A thousand babies delivered successfully at refugee settlement’s health clinic
Refugees and local communities alike benefit from free healthcare at a hospital in Kenya’s Kalobeyei settlement.
The delivery of baby Irakozi marks the thousandth successful delivery at the state-of-the-art maternity wing of Kalobeyei health clinic in northeastern Kenya this year. ©UNHCR/Samuel Otieno
Visibly exhausted, Manirakiza cannot hide her tears of joy as she gazes lovingly at her new-born daughter’s angelic face. Baby Irakoze’s tiny fingers curl around her mother’s white shirt as she tries to make sense of her new surroundings.
“I was in bed when I went into labour. My husband called for an ambulance which rushed me here,”says the 25-year-old Burundian refugee who, with the help of the hospital’s skilled midwives, delivered a healthy baby girl.
The delivery of baby Irakoze marks the thousandth successful delivery at the state-of-the-art maternity wing of Kalobeyei health clinic in northeastern Kenya this year. The 33-bed capacity facility runs on a clean solar energy system funded by the European Union and is equipped with a new born unit with three incubators that can admit pre-term babies, and underweight babies upto 28 days old.
Refugees and the local community alike have 24-hour access to the facility, where 2,000 babies have been born since it started operations in 2018.
“This maternity unit has been a welcome relief for both refugees and their hosts,” says Christine Simiyu, a Sexual and Reproductive Health Coordinator for the Kenya Red Cross Society – the health partner of UNHCR, the UN Refugee Agency, in Kalobeyei.
Christine adds that the facility receives an average of five admissions and delivers three babies per day.
“Before, most of the women and newborns, especially from the host community, did not have access to these services. Mothers would often deliver at home in the hands of unskilled birth attendants and health care providers,” she explains. “This often exposed new borns to the potentioa risk of disability and even death.”
The delivery of baby Irakoze marks the thousandth successful delivery at the state-of-the-art maternity wing
About 10 per cent of the women accessing the facility are from the surrounding Turkana host community. The clinic also includes an outpatient unit, a Gender Based Violence (GBV) centre and a HIV/AIDS outpatient clinic.
After delivery, mothers and babies are kept under medical observation for at least 48 hours to ensure their good health.
Refugee and Kenyan community health workers/voluntees, most of whom were previously unskilled midwives, help to identify and follow up on expectant women in the community to ensure they receive critical care at the facility. Currently, 95 per cent of deliveries in the settlement and the adjacent Kakuma camp occur in a health facility.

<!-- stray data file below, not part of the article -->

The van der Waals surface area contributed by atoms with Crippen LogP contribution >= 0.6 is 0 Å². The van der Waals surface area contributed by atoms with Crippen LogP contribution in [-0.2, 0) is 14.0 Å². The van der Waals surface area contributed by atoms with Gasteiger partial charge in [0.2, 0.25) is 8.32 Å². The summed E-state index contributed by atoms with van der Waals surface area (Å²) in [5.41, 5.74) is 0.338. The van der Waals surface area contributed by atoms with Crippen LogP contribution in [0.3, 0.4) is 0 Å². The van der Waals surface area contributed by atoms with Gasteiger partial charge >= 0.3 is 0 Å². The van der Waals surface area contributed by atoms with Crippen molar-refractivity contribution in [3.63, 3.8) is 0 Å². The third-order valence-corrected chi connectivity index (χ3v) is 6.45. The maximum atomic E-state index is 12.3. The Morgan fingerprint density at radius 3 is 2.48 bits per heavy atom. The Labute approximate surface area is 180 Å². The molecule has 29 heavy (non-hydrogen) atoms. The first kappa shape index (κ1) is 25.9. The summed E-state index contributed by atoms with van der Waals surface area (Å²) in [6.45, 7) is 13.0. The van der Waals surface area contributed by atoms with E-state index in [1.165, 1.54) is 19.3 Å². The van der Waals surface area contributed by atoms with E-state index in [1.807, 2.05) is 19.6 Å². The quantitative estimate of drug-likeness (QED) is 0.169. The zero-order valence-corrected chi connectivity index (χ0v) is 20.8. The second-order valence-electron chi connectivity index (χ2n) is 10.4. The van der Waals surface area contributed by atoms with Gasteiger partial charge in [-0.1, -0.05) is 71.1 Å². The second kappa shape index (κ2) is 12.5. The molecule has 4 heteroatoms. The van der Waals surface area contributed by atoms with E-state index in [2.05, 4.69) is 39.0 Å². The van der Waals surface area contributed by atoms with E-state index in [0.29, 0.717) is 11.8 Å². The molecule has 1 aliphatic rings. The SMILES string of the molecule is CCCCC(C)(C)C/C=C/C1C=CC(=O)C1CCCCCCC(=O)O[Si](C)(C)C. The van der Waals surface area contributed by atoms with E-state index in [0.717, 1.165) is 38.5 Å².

“Kalobeyei health centre is significantly contributing towards SDG 3 by providing services that reduce both maternal and neonatal mortality while ensuring access in dignity to reproductive health services,” says Dr. Jesse Muriithi, a Public Health Officer at UN Refugee Agency (UNHCR).
“This, coupled with ongoing efforts to have facility registered and accredited by the National Hospital insurance Fund (NHIF), will ensure that these services continue to be provided in sustainable manner.” Dr. Muriithi adds.
Manirakiza, a refugee from Burundi and her daughter, Irakozi born at the Kalobeyei health clinic. Irakoze makes history as the 1000 child to be born at the facility in 2019 ©UNHCR/Samuel Otieno
Kenya Red Cross Society, the health partner staff join UNHCR Kakuma Head of Sub Office, Ignazio Matteini in congratulating Irakozi's mother ©UNHCR/Samuel Otieno
Access to shared services by refugees and communities hosting them, such as health care, are some of the examples of solidarity and responsibility-sharing that were show-cased at the high-level Global Refugee Forum in Geneva in this week.
The Global Refugee Forum brought together governments, international organizations, local authorities, civil society, the private sector, host community members and refugees themselves to discuss the best policies to protect refugees, and help them and their hosts to thrive and find lasting solutions.
For Manirakiza and her baby Irakoze, this is a unique opportunity for a healthy and bright future.
“God knows the future of my daughter but I wish for her to be a doctor like the doctors in this clinic,” says Manirakiza with a contagiously happy smile.